Succour (album)

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Studio album by
Released20 March 1995 (1995-03-20)
Seefeel chronology

Succour is the second studio album by British band Seefeel. It was released on 20 March 1995 on Warp and did not receive a release in the United States.


After the release of Quique, Seefeel left Too Pure Records and signed to the more electronic music-oriented Warp, where they released the EP Starethrough and were included on Warp's compilation album Artificial Intelligence II in 1994.[2][3] Seefeel followed these releases with Succour in 1995.[2][4]


Philip Sherburne of Pitchfork contrasted Succour with the band's previous album Quique, noting that while Quique contained stylistic traits of shoegaze and ambient dub, Succour appeared to be more influenced by the likes of Aphex Twin.[1] Sherburne cited the drum programming on "Fracture" and "Vex" as coming "straight out of [Aphex Twin's] playbook", while also comparing the beatless tracks "Meol" and "Utreat" to his 1994 album Selected Ambient Works Volume II.[1]


Prior to the album's release, a single for the track "Fracture" was released on 26 September 1994.[5] Succour was released on 25 March 1995 by Warp.[4] It was released on compact disc, cassette and vinyl.[4] The album was met with a lukewarm response and was ultimately not released in the United States, factors which contributed to a temporary breakup of the band in 1996.[6] Mark Clifford focused on his side-project Disjecta while Peacock, Fletcher, and Seymour joined Mark Van Hoen for his group Scala.[6]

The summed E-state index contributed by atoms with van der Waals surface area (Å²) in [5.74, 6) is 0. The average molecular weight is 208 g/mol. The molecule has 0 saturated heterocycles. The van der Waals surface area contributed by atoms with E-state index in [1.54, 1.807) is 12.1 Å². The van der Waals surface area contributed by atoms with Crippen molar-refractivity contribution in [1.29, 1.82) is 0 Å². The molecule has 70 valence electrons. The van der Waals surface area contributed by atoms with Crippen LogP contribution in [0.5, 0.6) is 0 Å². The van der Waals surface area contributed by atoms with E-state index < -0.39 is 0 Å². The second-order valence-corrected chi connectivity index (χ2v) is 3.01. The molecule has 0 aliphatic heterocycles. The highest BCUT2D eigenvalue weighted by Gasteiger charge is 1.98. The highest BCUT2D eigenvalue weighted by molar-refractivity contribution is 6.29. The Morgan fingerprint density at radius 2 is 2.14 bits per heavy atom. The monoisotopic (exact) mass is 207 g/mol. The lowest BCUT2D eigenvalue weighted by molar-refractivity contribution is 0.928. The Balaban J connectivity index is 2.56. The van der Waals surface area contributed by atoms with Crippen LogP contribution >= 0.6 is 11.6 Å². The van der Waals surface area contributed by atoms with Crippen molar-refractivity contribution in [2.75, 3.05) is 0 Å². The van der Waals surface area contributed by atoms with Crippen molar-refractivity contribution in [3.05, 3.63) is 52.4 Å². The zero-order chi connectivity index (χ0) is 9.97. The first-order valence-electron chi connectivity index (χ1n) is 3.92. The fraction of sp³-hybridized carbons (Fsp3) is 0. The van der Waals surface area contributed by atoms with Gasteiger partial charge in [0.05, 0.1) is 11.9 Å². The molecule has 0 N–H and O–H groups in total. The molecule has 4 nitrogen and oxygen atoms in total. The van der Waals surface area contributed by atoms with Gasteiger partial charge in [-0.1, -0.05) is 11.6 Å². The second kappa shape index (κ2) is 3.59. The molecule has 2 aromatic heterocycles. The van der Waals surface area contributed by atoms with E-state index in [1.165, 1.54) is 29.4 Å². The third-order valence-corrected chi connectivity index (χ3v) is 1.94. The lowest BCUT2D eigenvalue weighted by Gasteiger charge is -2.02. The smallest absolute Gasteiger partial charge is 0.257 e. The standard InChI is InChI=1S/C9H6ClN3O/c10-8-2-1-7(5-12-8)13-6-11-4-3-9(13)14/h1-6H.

Professional ratings
Review scores
AllMusic3/5 stars[7]

AllMusic described Succour as "something of a disappointment" and noted that "the LP was a bit too skeletal for most rock critics or music fans".[6] A review by Glenn Swan for AllMusic opined that "there are a couple rough spots, as [Seefeel] were supposedly having band problems at the time."[7] Succour received a mixed review from Select, whose critic Gareth Grundy felt that while tracks like "Fracture", "Vex", "Meol" and "Succour" are "clearly the product of deeper research" and showcased a distinct musical identity, the band's "voice is not quite their own yet", opining that "awestruck poor relations of μ-Ziq and Aphex's junkyard clang – especially "Cut" – are uncomfortably prominent".[8]

Pitchfork praised Succour in 2017, placing it at number 30 on its list of "The 50 Best IDM Albums of All Time".[1] In its accompanying write-up, critic Philip Sherburne declared it a "a singular album that has no equivalent—a sound so elemental, it’s no wonder the Designers Republic chose the cover they did."[1]

Track listing[edit]

All tracks are written by Mark Clifford[9] except where otherwise noted.

1."Meol" 5:51
2."Extract"Clifford, Sarah Peacock7:28
3."When Face Was Face"Clifford, Justin Fletcher, Peacock6:03
4."Fracture"Clifford, Fletcher, Peacock, Daren Seymour5:52
5."Gatha" 6:00
6."Ruby-Ha"Clifford, Peacock6:08
7."Rupt" 6:29
8."Vex" 4:25
9."Cut"Clifford, Peacock5:40


Credits adapted from Succour compact disc sleeve.[9]

  • Seefeel – producer
  • Mark Clifford – mixing, arrangements
  • Geoff Pesche – mastering
  • Francis Arkwright – digital editing

See also[edit]


  1. ^ a b c d e "The 50 Best IDM Albums of All Time". Pitchfork. 24 January 2017. p. 3. Retrieved 24 January 2017.
  2. ^ a b Segal, Dave (2013). "From '93 to infinity". Quique (Media notes). Seefeel. Modern Classics Recordings. MR-021 / MCR 906.
  3. ^ "Seefeel:Starethrough". Warp. Retrieved 2 February 2015.
  4. ^ a b c "Seefeel:Succour". Warp. Retrieved 1 November 2014.
  5. ^ "Seefeel:Fracture/Tied". Warp. Retrieved 2 November 2014.
  6. ^ a b c Bush, John. "Seefeel – Biography". AllMusic. Retrieved 2 November 2014.
  7. ^ a b Swan, Glenn. "Succour – Seefeel". AllMusic. Retrieved 2 November 2014.
  8. ^ a b Grundy, Gareth (May 1995). "Seefeel: Succour". Select (59): 100.
  9. ^ a b Succour (Inside sleeve). Seefeel. Warp. 1995. WARPCD28.CS1 maint: others (link)

External links[edit]